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Discussion Starter · #1 ·
I was in the process of swapping out my chainrings and decided to take my bottom bracket out and give it a good cleaning/regreasing while I was in there. After taking both bearing cups off of the bottom bracket shell I noticed the grease inside was a rusty brown color. I also noticed that the cranks spin ok, but not great. I have not taken the bearing cups apart...I am chicken because of the "Do Not Disassemble" sticker on them. :)

Here are my questions:
How freely do your cranks spin? One revolution, two...?

Has anyone installed Phil Wood cartridge bearings in their XT bearing cups? Was it worth it?

Any ideas on the brown grease? Do you think it could be from water coming down the seat tube when I wash the bike?
 

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Lay off the Levers
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Rebuilding the cartridges are NBD:


I have no idea how many turns I get. The XTRs spun quite freely. The repacked XTs turned more slowly but that has more to do with the grease thickness than anything else. I would imagine it would spin more freely after the new super thick grease I used gets a few rides on it.

I would think the best way to tell if yours need repacking/replacing is to see if they turn smoothly, w/o much resistance. If they feel crunch/gritty the grease is contaminated. If they feel notchy the bearing races may be indexed and will have to be replaced.

As for the source of contamination, it may not be from the seat tube. Not all models have a open connection between the ST and BB. The 5 Spot for example does not. One person had found a bucket full of sand in his BB but his ST did not connect. Turns out his down tube did have a vent hole into the BB shell, and he rode w/o bolts in the lower bottle mounts. The other thing to be mindful of is to avoid using a powerful water stream directly on the bearings, this can force water and dirt in.
 

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Bite Me.
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Pretty much in agreement with BZ, the bearings can easily be cleaned and repacked with new grease. In fact, the super-durable high tech PLASTIC bearing cover accidentally popped off one of my bearings when I was pulling the BB spindle out for some chainring work. It simply snaps back on, but I fail to see how these plastic covers provide much of a seal. Anyway - rant aside, if the bearings run smoothly just regrease them and reinstall. As an extra measure of protection I slather grease all around the outside of the bearing housing, reinstall and wipe the excess off the BB shell and surrounding parts. The number of free spins is not really important, this is not a highspeed rotation part like a hub. If it's not gritty you're home free. I have heard that RF bearings are somewhat better sealed but haven't seen them myself. Don't know anything about Phil Wood's. I have seriously departed from using a hose on my cleanings. I now use a spray bottle with soapy water and just rinse gently with the hose on parts that don't rotate. I keep all spray away from the BB, fork and shock seals, and hubs.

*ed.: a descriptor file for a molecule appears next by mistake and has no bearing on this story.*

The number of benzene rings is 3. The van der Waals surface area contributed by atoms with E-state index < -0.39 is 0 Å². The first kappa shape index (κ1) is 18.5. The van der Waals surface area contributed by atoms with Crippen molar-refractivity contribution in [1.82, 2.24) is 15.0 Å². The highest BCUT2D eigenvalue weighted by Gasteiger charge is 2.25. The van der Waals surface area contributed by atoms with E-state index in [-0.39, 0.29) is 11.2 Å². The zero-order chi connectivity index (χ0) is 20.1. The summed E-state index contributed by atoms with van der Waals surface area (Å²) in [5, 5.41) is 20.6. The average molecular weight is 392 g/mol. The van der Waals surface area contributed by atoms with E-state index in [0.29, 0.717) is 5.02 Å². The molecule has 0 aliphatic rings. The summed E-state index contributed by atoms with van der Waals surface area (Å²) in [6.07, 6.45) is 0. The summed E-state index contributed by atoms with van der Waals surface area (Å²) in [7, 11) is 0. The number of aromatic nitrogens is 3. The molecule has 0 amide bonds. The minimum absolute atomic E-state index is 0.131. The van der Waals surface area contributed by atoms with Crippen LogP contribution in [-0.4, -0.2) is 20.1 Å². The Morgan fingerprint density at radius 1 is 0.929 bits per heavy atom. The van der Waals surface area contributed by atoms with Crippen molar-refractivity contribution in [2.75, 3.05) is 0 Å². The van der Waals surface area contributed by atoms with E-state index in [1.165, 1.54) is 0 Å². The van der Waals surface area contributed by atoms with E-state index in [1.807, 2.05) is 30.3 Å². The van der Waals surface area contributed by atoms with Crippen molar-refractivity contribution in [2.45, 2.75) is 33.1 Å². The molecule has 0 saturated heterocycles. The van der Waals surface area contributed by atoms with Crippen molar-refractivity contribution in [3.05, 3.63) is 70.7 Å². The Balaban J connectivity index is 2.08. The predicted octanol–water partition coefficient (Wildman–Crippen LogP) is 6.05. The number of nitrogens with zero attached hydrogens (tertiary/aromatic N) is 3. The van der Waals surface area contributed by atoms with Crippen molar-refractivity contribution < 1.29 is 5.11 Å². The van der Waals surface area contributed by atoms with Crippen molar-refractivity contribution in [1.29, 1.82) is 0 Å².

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Lay off the Levers
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I figure these seal as good as anything commonly available. (I don't know anything about the PWs)

There is a thin split rubber gasket that rides on the inside of an interlocking flange. That and the grease packed around the inner cover seal, seem to protect the bearings pretty well. There is also that big plastic outer seal and any grease you might pack there.

In the pic above, the black set are year-old + XTR bearings. The grease you see in it is factroy stuff. Clean as a whistle after many rides and washes. Even my XT bearings didn't show dirt in the grease, but somehow some grit got in the race. I'm still confused how that could happen w/o any getting caught outside the races.
 

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Discussion Starter · #5 ·
Thanks for the good info. I should have caught the fact that my seat tube is blocked from the bottom bracket. That is obviously not the issue.

I think I might have a tiny bit of grit in the bearings but I need to buy some waterproof bearing grease before I take the bearing cups apart. I can barely hear it when I spin the cranks. I may be the guinea pig and try some Phil Wood bearings too simply because I have heard great things about their longevity.

From the Phil Wood web site:
"Bearings with an "X" in the Part # have seals the same as those specified in the highest quality submersible motor/pump bearings"
The part # for Shimano XT/XTR/DuraAce has the "X" in it.
 
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